My Writing Process #3: The Rewrite Phase – Step 2 “Making a List, Checking it Twice, or…”

In true procrastination form, I have waited exactly two months to post this update today on my rewrite phase.

Gosh I’m “good” aren’t I ?! (*bitter laugh*)

Okay I’m not going to apologise for this tardiness because the truth is, this was such an “easy” step that I almost forgot to blog about it. Instead, I went straight onto Step 3! However, that doesn’t mean I will update about Step 3 any time soon (I’ll explain why at the end of this post).

So where was I? Oh yes, the Rewrite Phase.

Quick recap

I had started working on the second draft of my book-length memoir on my journey as a stay home dad. This took place about a month after I completed the first writing phase (my six months Deadline Phase), coughing up a roughly 100,000-word manuscript. I had written daily without fail, five times a week; each time between 750 and 900 words.

{You may verify these numbers with some mental calculations if you like *wink*}

Since there’s no such thing as a perfect first draft in writing for publication, the next task of course was to rewrite. I’m told that a decent version for a publisher/editor’s perusal happens on average only after nearly 20 rounds of rewrite! So I most certainly have my work cut out for me.

So exactly “How”, you ask, does one do draft rewrites?

I started answering this question when I explained Step 1 of the Rewrite Phase in my previous post (yea yea the one I wrote exactly two months ago. Now may I continue?)

In Step 1 “Shake, Rattle & Roll”, I basically made no changes to my draft. All I did was print out all pages of my manuscript, then read each one all the way through from start to finish.

Aloud.

To get a sense of the rhythm, the voice, the story, the syncopation, the sound.

Once completed, I moved onto Step 2.

Step 2 Making a List, Checking it Twice, or…

Photo: Kelly Sikkeman/unsplash

Here I made several lists of all the changes I will need to work through.

What’re in these lists you ask? I’m glad you did.

Here they are:

List #1 Themes

I would re-read the manuscript again, but this time with paper and pen on hand to jot down all the themes that emerged from my writing. In my case, themes like family, masculinity and self-worth stood out.

Then I would do a rough count to see which themes were the most well represented, and which were under-represented. Thereafter, I ranked my themes in descending order of frequency in occurrence.

This step helped me ascertain if I was on the right track, the wrong track, or if I was perhaps even writing more than one book! (*Gulp*)

List #2 Argument

As with any non-fiction, my memoir book has an argument too. So my next task was to identify where my book showed evidence that supported my argument. I would, with pen and paper still firmly in hand, jot down where those evidences could be found.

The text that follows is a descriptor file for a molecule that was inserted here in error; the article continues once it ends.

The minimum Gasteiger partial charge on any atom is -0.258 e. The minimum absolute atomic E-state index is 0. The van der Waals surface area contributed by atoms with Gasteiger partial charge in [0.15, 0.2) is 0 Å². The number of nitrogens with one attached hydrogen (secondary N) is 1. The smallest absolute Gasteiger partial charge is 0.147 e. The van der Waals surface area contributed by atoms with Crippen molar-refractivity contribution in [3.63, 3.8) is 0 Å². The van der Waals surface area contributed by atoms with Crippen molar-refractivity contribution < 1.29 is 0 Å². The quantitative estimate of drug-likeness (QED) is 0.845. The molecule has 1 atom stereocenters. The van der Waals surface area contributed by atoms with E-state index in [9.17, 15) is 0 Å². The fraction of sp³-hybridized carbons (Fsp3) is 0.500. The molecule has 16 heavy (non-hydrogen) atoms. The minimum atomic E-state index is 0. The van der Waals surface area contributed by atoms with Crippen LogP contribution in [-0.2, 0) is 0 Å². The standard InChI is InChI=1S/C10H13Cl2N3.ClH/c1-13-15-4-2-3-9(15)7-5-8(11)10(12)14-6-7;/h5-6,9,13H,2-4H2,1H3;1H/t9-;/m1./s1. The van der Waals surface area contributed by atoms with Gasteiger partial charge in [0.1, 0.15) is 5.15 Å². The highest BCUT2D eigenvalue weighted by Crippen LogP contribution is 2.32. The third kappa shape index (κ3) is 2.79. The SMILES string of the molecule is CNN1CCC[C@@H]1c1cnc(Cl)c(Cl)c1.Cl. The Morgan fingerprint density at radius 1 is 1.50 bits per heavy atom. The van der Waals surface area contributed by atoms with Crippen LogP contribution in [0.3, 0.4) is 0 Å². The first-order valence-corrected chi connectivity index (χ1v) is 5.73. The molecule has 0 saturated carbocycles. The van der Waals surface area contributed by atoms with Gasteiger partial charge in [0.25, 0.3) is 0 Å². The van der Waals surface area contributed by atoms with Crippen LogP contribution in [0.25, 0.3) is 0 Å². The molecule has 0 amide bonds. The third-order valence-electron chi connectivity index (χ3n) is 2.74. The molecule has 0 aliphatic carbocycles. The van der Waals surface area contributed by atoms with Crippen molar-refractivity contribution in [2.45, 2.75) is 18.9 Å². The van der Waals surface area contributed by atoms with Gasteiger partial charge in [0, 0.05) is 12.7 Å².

Once done, I would again do a rough count to see where there were shortfalls that needed propping, since no argument can hold without sufficient proof.

When this step was done, I would see if my book’s argument needed any tweaking or (worse) major overhauls.

List #3 “The Fix-It Checklists”

This is the one most people would think of first when it comes to rewrite; some might even conveniently refer to this as the grammar and typos checklist.

It’s that, and more. But we should only come to it, AFTER the earlier two lists have been completed. Not before.

Also, this list is actually one that comprises several checklists. In order not to distract or confuse the writer, each of these needs to be ‘attacked’ separately as you revisit your manuscript, not simultaneously.

  • Verbs
  • Adjectives & their nouns
  • Word/Line/Paragraph spacing
  • Spelling
  • Shortening all unnecessarily long sentences
  • Rewriting at least two-thirds of sentences on every page that starts with “I”
  • Punctuation
  • Missing content (if any)
  • Problem areas, eg contradictions
  • Additional researching – if there are areas lacking
  • Fact checking
  • Overall tone of the piece – does it sound like there’s more than one ‘voice’ (cos it shouldn’t!)?

For these checklists, a good practice is to assign a different coding system (eg different colour markers or correction symbols) for each, in order to distinguish one checklist edit from another.

And that, ladies and gentlemen, wraps up Step 2.

Except of course, it’s a step that may well be repeated many times as we move into Step 3. (Yep, consider this an official warning!)

So when’s Step 3 “Rubber Meets Road”?

Photo: Fabrizio Verrecchia/unsplash

The truth is, I don’t know!

You see, Step 3 requires a lot of reflecting, rearranging, reducing and, well, lots and lots of rewrites!

Because it is truly where the rubber meets the road in the writer’s world of editing.

It’s where I am now, and it’s a place I truly dread; probably the place all writers dread.

Yet it’s the one that’s going to slowly but surely turn my book into one lean and living example of a fine piece of argument.

And like I said earlier, Step 3 may well be repeated a good 20 times before it can see the light of day, or another human being can lay eyes upon it!

So all I can say for now is, when I am done (another *gulp*), you’ll know.

Until then, wish me luck ok?

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